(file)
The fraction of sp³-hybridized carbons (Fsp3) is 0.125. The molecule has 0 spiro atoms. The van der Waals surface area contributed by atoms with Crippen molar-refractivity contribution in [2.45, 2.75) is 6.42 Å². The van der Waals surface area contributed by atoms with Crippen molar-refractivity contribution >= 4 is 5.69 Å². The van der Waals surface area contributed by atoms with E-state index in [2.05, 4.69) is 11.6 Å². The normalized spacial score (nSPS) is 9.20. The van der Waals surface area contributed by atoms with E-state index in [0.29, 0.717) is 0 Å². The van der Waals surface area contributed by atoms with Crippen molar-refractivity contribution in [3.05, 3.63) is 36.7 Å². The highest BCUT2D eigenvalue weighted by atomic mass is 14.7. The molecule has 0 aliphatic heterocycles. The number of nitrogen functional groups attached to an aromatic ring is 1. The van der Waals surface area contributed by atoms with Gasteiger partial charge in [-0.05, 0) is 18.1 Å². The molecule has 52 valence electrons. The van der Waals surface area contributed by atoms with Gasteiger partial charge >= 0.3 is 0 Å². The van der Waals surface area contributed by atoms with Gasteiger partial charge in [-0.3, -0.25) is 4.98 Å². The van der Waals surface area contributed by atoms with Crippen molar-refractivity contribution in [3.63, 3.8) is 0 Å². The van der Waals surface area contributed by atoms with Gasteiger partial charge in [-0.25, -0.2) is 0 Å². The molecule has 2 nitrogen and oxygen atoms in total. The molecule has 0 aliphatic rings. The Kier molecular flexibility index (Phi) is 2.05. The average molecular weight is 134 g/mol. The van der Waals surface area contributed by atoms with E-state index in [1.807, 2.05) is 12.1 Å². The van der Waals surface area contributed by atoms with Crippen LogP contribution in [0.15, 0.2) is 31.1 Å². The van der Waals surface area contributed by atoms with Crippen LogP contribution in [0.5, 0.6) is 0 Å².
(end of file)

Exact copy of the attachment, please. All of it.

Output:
The fraction of sp³-hybridized carbons (Fsp3) is 0.125. The molecule has 0 spiro atoms. The van der Waals surface area contributed by atoms with Crippen molar-refractivity contribution in [2.45, 2.75) is 6.42 Å². The van der Waals surface area contributed by atoms with Crippen molar-refractivity contribution >= 4 is 5.69 Å². The van der Waals surface area contributed by atoms with E-state index in [2.05, 4.69) is 11.6 Å². The normalized spacial score (nSPS) is 9.20. The van der Waals surface area contributed by atoms with E-state index in [0.29, 0.717) is 0 Å². The van der Waals surface area contributed by atoms with Crippen molar-refractivity contribution in [3.05, 3.63) is 36.7 Å². The highest BCUT2D eigenvalue weighted by atomic mass is 14.7. The molecule has 0 aliphatic heterocycles. The number of nitrogen functional groups attached to an aromatic ring is 1. The van der Waals surface area contributed by atoms with Gasteiger partial charge in [-0.05, 0) is 18.1 Å². The molecule has 52 valence electrons. The van der Waals surface area contributed by atoms with Gasteiger partial charge >= 0.3 is 0 Å². The van der Waals surface area contributed by atoms with Gasteiger partial charge in [-0.3, -0.25) is 4.98 Å². The van der Waals surface area contributed by atoms with Crippen molar-refractivity contribution in [3.63, 3.8) is 0 Å². The van der Waals surface area contributed by atoms with Gasteiger partial charge in [-0.25, -0.2) is 0 Å². The molecule has 2 nitrogen and oxygen atoms in total. The molecule has 0 aliphatic rings. The Kier molecular flexibility index (Phi) is 2.05. The average molecular weight is 134 g/mol. The van der Waals surface area contributed by atoms with E-state index in [1.807, 2.05) is 12.1 Å². The van der Waals surface area contributed by atoms with Crippen LogP contribution in [0.15, 0.2) is 31.1 Å². The van der Waals surface area contributed by atoms with Crippen LogP contribution in [0.5, 0.6) is 0 Å².